The police have since embarked on community-police relations, a move that stresses family values. “So those are things that we are working on that have increased the motivation of officers for you to see the level of performance that you’re now seeing out there,” Col. Coleman says.

“And moreover,” he adds, “everyone on the team has had the same experience especially people who are positioned along the line to be able to carry key functions. So in communicating with any of them down here is not difficult. “Humility brought me here, humility will keep me

He considers an effective communication with the people as a key factor in helping the police force to win the support and confidence of the people-something he demonstrated as afford mentioned. He is strongly discouraging police harassment and intimidation. Col. Coleman would look you straight in the eye, and would smile a little as he stresses his next point with humility.

Col. Coleman joined the police force in 2001, at the time enforcement was not necessarily on the basis of the law. This was the period of a despot-jailed ex-president Charles Taylor where law and order was nothing to write home about.But he did not allow the regime to make him. He remains humble and serves his seniors with humility as he mentioned earlier.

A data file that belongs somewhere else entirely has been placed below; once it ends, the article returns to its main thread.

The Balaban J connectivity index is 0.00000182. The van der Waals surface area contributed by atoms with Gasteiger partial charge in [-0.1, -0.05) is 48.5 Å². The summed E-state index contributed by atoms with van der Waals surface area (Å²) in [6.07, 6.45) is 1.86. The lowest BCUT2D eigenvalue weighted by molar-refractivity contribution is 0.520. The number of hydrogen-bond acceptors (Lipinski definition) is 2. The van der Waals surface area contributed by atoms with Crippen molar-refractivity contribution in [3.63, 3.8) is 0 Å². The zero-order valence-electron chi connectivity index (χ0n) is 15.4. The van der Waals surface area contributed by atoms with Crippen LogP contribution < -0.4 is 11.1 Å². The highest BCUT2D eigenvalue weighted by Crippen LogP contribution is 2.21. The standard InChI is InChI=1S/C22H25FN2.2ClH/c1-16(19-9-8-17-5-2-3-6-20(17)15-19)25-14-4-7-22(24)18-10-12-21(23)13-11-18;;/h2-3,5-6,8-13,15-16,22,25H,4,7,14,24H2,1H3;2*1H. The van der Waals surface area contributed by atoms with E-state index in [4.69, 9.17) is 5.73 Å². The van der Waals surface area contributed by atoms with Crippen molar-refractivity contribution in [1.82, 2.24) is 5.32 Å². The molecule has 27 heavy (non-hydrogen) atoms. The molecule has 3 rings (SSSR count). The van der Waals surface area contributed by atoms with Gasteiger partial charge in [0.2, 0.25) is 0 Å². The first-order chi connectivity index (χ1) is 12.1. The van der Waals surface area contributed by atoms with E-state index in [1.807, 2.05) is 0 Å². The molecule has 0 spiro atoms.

Col. Coleman appears to be very innovative and doesn’t look like the proud and arrogant type of leader. Even during our interview the IG and one of his subordinates were seeing browsing through a phone and bombing each other on the shoulders.There seems to be a great due of mutual respect between him and his deputies.

For a man who began his law enforcement career under a rogue regime riding in pick-up backs and serving as bodyguard and rising up to a commander, Col. Coleman says there’s nothing magical about the level of cooperation he is getting from his colleagues. “It’s just about us being understanding each other”. He says.

His ability to listen before he speaks was noticed during our interview.One thing you would also notice about Col. Coleman is that he doesn’t appear like one whose power and authority has gone into his head.“The Inspector General of police job is the most obedient job one can ever get,” he says, adding, “because you are in a public institution that is governed by laws.”

Cognizant of these facts, he says even if he wanted to play around, by virtue of the responsibility given him by the president and sanctioned by the Liberian Senate, he cannot afford to do things outside the scope of his duty.“I can be charged for anything here just by omission. So I can’t choose what I will or will not do”, Col. Coleman says.

The way the organization is being run today could tell why the Police Headquarters can now boast of its own gym, a restaurant with one of the best ambiences and Liberian cuisines one can think of.Visitors are left speechless as they leave the Liberian National Police Headquarters due to the developmental changes taking place there over time.-to be continued.

By Othello B. Garblah